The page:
“The Weil siblings both undertook to translate into language something beyond words, beyond symbols,” writes Karen Olsson in The Weil Conjectures, a book that traces the lives of one of the twentieth century’s most remarkable brother-sister pairs: the mathematician André Weil and the philosopher Simone Weil. Olsson, a math major turned writer, evokes the Weils’ search for truth––André through abstract calculation, Simone through activism and ascetic denial. In writing that recalls the Weil sister’s own aphoristic style, Olsson shows us how their fates intertwined and diverged, with André finding fame during life, and Simone dying at thirty-four. In telling their stories, Olsson reminds us of the ancient, though often forgotten, idea that “mathematics was a bridge to the divine.”
The Weil Conjectures: On Math and the Pursuit of the Unknown
Farrar, Straus and Giroux
$26 | 224 pp.
Natalie Scenters-Zapico’s narrator is both more and less than a woman in the poems of Lima::Limón. She is the dinner she prepares for her macho, chiles burning her fingers and eyes, and the table on which it is eaten. She is a canvas for abuse; a porcelain doll come to life; a border; a frutería that sells lemons plucked from between her own ribs. She is her mother’s daughter, telling the story of the terrible price paid by generations of women in and around Ciudad Juárez for the chance to make a dollar, to not be alone, or simply to live. Her collection is a story of shame, pain, and brutality, beautifully and fiercely told.
Copper Canyon Press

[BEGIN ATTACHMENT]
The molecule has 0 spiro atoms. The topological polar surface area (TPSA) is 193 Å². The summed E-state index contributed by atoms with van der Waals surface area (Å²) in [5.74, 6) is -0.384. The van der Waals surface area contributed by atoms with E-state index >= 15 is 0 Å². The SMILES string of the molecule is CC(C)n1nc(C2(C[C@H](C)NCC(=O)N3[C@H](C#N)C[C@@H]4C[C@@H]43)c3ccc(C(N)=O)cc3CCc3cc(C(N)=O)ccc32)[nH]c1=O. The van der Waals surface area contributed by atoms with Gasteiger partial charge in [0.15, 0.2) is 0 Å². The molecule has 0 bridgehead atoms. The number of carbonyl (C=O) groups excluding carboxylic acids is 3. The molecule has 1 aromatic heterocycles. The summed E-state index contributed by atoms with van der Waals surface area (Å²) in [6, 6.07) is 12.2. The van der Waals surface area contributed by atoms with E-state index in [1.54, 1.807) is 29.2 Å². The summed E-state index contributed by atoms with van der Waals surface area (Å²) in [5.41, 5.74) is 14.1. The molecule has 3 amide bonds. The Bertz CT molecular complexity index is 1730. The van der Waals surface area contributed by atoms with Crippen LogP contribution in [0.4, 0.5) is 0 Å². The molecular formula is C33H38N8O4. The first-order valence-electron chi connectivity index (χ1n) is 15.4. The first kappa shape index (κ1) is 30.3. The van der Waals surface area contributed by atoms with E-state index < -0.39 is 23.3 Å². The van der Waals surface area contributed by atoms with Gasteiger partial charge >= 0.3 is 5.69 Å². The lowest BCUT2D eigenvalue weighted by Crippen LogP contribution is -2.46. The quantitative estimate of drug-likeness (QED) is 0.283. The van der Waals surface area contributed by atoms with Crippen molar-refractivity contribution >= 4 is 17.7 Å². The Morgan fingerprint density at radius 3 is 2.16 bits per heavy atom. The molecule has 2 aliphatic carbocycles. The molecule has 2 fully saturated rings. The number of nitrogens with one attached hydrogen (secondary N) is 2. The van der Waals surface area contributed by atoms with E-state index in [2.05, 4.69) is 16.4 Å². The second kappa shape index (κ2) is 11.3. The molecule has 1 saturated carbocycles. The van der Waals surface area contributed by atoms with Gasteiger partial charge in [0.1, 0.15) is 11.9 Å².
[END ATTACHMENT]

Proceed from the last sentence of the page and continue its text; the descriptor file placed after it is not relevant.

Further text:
$16 | 80 pp.
Impassioned as Jeff Madrick is in his diagnosis of child poverty in the United States, he’s even more succinct in proposing a solution. By his plausible estimates, as many as one in three American children live below the poverty line, which means they lack many basics, but one above all: money. Emphasizing work for parents through income tax credits—U.S policy for the last forty years—has not alleviated the crisis. What will? His answer: substantial cash grants to all families with children, no strings attached. Wealthier families would have the income taxed away, while those truly in need would truly benefit. Madrick points to socioeconomic research to support his case, while citing the success and popularity of other universal programs like social security and unemployment insurance. “These are what made America great,” he observes. Do children deserve anything less?
Invisible Americans: The Tragic Cost of Child Poverty
$25 | 231 pp.
Published in the April 2020 issue:
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